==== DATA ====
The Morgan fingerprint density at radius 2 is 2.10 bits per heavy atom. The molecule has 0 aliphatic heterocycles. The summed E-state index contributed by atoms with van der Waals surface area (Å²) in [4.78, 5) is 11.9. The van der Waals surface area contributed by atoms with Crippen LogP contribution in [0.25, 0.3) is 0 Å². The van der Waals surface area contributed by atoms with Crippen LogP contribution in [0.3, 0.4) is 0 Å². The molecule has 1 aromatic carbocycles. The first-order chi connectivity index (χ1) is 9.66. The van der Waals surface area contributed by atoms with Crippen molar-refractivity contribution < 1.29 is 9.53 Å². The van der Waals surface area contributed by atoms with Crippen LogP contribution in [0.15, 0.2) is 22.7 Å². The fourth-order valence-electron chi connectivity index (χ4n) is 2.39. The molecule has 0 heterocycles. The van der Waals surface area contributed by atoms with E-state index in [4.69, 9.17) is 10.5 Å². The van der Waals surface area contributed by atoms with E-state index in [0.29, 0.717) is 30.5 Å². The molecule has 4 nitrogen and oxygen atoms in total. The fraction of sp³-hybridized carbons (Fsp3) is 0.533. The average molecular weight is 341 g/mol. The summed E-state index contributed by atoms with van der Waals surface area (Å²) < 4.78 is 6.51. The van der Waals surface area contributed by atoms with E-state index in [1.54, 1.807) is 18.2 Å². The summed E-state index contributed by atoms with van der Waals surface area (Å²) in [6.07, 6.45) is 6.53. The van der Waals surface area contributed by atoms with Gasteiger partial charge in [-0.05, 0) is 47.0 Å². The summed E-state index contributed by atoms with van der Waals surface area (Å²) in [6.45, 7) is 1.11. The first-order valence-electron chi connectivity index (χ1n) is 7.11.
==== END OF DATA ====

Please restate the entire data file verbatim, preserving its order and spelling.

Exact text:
The Morgan fingerprint density at radius 2 is 2.10 bits per heavy atom. The molecule has 0 aliphatic heterocycles. The summed E-state index contributed by atoms with van der Waals surface area (Å²) in [4.78, 5) is 11.9. The van der Waals surface area contributed by atoms with Crippen LogP contribution in [0.25, 0.3) is 0 Å². The van der Waals surface area contributed by atoms with Crippen LogP contribution in [0.3, 0.4) is 0 Å². The molecule has 1 aromatic carbocycles. The first-order chi connectivity index (χ1) is 9.66. The van der Waals surface area contributed by atoms with Crippen molar-refractivity contribution < 1.29 is 9.53 Å². The van der Waals surface area contributed by atoms with Crippen LogP contribution in [0.15, 0.2) is 22.7 Å². The fourth-order valence-electron chi connectivity index (χ4n) is 2.39. The molecule has 0 heterocycles. The van der Waals surface area contributed by atoms with E-state index in [4.69, 9.17) is 10.5 Å². The van der Waals surface area contributed by atoms with E-state index in [0.29, 0.717) is 30.5 Å². The molecule has 4 nitrogen and oxygen atoms in total. The fraction of sp³-hybridized carbons (Fsp3) is 0.533. The average molecular weight is 341 g/mol. The summed E-state index contributed by atoms with van der Waals surface area (Å²) < 4.78 is 6.51. The van der Waals surface area contributed by atoms with E-state index in [1.54, 1.807) is 18.2 Å². The summed E-state index contributed by atoms with van der Waals surface area (Å²) in [6.07, 6.45) is 6.53. The van der Waals surface area contributed by atoms with Gasteiger partial charge in [-0.05, 0) is 47.0 Å². The summed E-state index contributed by atoms with van der Waals surface area (Å²) in [6.45, 7) is 1.11. The first-order valence-electron chi connectivity index (χ1n) is 7.11.